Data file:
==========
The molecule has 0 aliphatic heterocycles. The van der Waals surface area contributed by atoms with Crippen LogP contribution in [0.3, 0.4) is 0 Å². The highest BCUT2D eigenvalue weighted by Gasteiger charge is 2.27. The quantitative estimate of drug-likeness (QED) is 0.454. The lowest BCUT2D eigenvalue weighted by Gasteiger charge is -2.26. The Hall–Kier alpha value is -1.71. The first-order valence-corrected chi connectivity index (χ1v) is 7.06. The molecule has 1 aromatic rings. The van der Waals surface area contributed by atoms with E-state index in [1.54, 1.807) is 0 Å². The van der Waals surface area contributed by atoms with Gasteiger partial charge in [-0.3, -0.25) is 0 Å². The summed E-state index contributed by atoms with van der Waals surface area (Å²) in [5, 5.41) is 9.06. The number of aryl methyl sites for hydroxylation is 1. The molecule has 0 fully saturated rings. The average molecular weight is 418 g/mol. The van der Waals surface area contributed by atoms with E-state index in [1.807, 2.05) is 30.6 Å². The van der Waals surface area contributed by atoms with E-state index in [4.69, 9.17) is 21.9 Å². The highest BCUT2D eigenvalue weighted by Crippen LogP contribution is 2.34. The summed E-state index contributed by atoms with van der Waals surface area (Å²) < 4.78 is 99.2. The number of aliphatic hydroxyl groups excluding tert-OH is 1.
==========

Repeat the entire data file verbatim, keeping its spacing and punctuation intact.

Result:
The molecule has 0 aliphatic heterocycles. The van der Waals surface area contributed by atoms with Crippen LogP contribution in [0.3, 0.4) is 0 Å². The highest BCUT2D eigenvalue weighted by Gasteiger charge is 2.27. The quantitative estimate of drug-likeness (QED) is 0.454. The lowest BCUT2D eigenvalue weighted by Gasteiger charge is -2.26. The Hall–Kier alpha value is -1.71. The first-order valence-corrected chi connectivity index (χ1v) is 7.06. The molecule has 1 aromatic rings. The van der Waals surface area contributed by atoms with E-state index in [1.54, 1.807) is 0 Å². The van der Waals surface area contributed by atoms with Gasteiger partial charge in [-0.3, -0.25) is 0 Å². The summed E-state index contributed by atoms with van der Waals surface area (Å²) in [5, 5.41) is 9.06. The number of aryl methyl sites for hydroxylation is 1. The molecule has 0 fully saturated rings. The average molecular weight is 418 g/mol. The van der Waals surface area contributed by atoms with E-state index in [1.807, 2.05) is 30.6 Å². The van der Waals surface area contributed by atoms with E-state index in [4.69, 9.17) is 21.9 Å². The highest BCUT2D eigenvalue weighted by Crippen LogP contribution is 2.34. The summed E-state index contributed by atoms with van der Waals surface area (Å²) < 4.78 is 99.2. The number of aliphatic hydroxyl groups excluding tert-OH is 1.